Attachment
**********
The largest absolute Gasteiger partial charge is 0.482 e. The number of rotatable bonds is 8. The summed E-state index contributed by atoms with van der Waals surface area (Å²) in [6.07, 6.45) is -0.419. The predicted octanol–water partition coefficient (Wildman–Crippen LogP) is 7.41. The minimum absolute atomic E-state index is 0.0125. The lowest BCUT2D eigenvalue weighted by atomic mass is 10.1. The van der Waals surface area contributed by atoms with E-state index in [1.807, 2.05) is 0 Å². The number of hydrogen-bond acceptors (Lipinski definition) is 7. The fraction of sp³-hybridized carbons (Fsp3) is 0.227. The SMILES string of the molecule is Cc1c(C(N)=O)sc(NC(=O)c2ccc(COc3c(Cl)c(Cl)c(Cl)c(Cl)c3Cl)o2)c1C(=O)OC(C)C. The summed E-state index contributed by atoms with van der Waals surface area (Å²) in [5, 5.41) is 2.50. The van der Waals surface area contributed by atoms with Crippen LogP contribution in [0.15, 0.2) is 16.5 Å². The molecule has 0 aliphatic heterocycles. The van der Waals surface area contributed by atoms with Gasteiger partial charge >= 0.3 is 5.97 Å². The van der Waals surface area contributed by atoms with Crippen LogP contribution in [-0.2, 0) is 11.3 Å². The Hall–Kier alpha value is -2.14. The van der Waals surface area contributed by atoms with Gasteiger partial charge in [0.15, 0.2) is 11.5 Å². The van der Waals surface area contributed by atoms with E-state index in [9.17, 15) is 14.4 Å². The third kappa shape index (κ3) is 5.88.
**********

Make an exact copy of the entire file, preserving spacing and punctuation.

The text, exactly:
The largest absolute Gasteiger partial charge is 0.482 e. The number of rotatable bonds is 8. The summed E-state index contributed by atoms with van der Waals surface area (Å²) in [6.07, 6.45) is -0.419. The predicted octanol–water partition coefficient (Wildman–Crippen LogP) is 7.41. The minimum absolute atomic E-state index is 0.0125. The lowest BCUT2D eigenvalue weighted by atomic mass is 10.1. The van der Waals surface area contributed by atoms with E-state index in [1.807, 2.05) is 0 Å². The number of hydrogen-bond acceptors (Lipinski definition) is 7. The fraction of sp³-hybridized carbons (Fsp3) is 0.227. The SMILES string of the molecule is Cc1c(C(N)=O)sc(NC(=O)c2ccc(COc3c(Cl)c(Cl)c(Cl)c(Cl)c3Cl)o2)c1C(=O)OC(C)C. The summed E-state index contributed by atoms with van der Waals surface area (Å²) in [5, 5.41) is 2.50. The van der Waals surface area contributed by atoms with Crippen LogP contribution in [0.15, 0.2) is 16.5 Å². The molecule has 0 aliphatic heterocycles. The van der Waals surface area contributed by atoms with Gasteiger partial charge >= 0.3 is 5.97 Å². The van der Waals surface area contributed by atoms with Crippen LogP contribution in [-0.2, 0) is 11.3 Å². The Hall–Kier alpha value is -2.14. The van der Waals surface area contributed by atoms with Gasteiger partial charge in [0.15, 0.2) is 11.5 Å². The van der Waals surface area contributed by atoms with E-state index in [9.17, 15) is 14.4 Å². The third kappa shape index (κ3) is 5.88.